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Old Sep 19, 2010, 11:05 AM   #11
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Ok. My little experiment will be to tripod mount the camera,take a few shots outdoors, turn OFF DRO, take some more, factory reset, take some more, set it up as I have been and finally, take some more. I'll also print some from the post-factory reset group. Good thing I'm retired.
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Old Sep 19, 2010, 6:30 PM   #12
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Well, I did some of my homework today. One of the steps was changing from centre-weighted to multi-segment metering. Hey! No longer too bright. The rest of the changes including DR and Reset Defaults didn't make much difference. I went back to the original kit lens also. It's a lot lighter than the sigma 1770. Tomorrow I'll print a pic from each test just to see.
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Old Sep 20, 2010, 12:11 AM   #13
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I'm just reading this post for the first time and I feel the same way about my wife's 550.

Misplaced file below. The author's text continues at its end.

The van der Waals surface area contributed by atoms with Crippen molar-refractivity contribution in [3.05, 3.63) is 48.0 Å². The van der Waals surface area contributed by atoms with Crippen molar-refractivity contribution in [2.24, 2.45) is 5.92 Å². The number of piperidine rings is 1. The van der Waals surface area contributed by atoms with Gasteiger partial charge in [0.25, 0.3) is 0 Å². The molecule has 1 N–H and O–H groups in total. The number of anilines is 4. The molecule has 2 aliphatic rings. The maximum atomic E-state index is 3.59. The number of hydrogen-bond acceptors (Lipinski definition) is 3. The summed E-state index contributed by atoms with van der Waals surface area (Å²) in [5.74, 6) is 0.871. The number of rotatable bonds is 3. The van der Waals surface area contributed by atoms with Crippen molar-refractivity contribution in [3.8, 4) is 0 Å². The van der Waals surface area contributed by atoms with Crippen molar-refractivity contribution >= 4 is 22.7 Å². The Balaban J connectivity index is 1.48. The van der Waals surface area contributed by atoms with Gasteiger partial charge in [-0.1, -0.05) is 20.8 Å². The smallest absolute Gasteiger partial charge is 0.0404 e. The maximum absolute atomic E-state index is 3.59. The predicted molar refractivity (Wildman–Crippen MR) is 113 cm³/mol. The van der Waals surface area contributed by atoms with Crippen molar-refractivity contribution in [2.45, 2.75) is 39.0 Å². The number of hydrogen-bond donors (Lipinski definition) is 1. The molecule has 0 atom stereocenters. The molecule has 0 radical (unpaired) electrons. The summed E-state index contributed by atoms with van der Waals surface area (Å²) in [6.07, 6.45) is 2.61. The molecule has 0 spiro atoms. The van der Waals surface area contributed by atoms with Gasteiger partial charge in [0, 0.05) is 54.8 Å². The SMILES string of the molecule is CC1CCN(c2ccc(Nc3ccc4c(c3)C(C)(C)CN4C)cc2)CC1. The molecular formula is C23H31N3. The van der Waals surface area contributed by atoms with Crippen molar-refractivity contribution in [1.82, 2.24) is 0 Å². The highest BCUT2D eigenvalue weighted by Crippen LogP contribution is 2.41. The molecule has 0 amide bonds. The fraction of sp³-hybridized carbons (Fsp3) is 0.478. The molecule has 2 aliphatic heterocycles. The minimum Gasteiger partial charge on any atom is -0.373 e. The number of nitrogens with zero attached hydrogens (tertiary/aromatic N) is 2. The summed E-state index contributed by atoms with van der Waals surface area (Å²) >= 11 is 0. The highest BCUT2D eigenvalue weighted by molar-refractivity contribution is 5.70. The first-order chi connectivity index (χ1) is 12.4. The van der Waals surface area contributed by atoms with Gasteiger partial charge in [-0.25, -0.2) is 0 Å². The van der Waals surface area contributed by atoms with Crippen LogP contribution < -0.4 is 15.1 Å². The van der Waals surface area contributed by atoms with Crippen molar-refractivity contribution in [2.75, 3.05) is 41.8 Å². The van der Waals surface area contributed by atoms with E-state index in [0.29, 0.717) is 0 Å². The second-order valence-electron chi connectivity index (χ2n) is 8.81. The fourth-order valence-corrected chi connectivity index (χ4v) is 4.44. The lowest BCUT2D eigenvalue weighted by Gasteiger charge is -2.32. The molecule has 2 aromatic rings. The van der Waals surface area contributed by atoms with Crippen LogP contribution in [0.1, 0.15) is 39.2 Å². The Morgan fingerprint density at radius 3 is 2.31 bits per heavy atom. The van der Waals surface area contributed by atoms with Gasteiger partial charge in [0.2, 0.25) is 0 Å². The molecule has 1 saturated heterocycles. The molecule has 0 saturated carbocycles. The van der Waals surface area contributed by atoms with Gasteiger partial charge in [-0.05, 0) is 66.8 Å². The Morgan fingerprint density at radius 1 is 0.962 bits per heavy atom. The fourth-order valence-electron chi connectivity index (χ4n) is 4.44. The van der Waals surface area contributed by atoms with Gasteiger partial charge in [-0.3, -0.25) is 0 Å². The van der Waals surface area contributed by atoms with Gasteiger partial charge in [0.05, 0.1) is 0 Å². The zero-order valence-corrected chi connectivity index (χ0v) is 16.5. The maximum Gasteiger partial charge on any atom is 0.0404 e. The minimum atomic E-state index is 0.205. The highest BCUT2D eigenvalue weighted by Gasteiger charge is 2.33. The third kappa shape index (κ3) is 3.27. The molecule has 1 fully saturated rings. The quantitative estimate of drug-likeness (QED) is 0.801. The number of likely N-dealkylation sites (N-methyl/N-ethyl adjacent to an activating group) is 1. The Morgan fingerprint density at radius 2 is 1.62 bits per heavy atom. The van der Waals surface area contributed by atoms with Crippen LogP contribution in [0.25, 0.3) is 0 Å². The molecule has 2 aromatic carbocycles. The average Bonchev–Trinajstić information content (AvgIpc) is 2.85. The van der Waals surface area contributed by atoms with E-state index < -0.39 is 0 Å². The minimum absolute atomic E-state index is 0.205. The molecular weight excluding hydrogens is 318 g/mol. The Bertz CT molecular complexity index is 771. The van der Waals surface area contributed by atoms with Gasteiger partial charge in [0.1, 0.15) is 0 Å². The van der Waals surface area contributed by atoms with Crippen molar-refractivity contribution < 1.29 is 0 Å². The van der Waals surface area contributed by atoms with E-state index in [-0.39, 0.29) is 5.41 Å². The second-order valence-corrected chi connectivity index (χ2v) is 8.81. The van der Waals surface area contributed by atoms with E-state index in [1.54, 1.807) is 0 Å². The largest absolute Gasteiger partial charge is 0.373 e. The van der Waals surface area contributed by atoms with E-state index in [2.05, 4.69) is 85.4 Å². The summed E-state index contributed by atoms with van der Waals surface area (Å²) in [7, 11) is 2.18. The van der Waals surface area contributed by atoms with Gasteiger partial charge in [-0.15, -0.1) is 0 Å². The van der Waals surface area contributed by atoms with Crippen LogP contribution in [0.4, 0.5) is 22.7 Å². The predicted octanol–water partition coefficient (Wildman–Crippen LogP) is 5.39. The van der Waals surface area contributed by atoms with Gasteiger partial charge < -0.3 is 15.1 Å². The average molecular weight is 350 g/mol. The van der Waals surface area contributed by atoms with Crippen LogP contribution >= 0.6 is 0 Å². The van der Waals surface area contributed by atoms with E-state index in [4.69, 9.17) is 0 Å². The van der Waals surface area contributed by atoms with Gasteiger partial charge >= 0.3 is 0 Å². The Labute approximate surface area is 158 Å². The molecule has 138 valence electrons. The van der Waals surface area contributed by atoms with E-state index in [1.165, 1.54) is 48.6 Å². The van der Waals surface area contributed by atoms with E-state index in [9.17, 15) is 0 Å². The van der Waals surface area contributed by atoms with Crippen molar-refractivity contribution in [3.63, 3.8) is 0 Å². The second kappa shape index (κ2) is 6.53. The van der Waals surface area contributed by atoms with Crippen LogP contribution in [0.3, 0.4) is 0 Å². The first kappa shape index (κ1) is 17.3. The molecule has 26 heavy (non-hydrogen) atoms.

I just finished processing photo's from our trip this weekend and the sky and bright areas sometimes seem washed out. When reducing the over exposed highlights during PP it seems to turn the over exposed areas a yellow or brown color that does not look right.

I used both an A700 and a A550 at the event yesterday and the A700 shots were fine. I briefly tried using all three metering settings on the A550 but didn't have much time to experiment, I needed to get the shots.

I'm going to adjust the contrast down in the creative style-standard to -1 contrast and see if that helps but for now -3 or -7 exposure seems to work OK if you remember to adjust.

Is this what your talking about Frank?

example shots processed.
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Old Sep 20, 2010, 4:24 AM   #14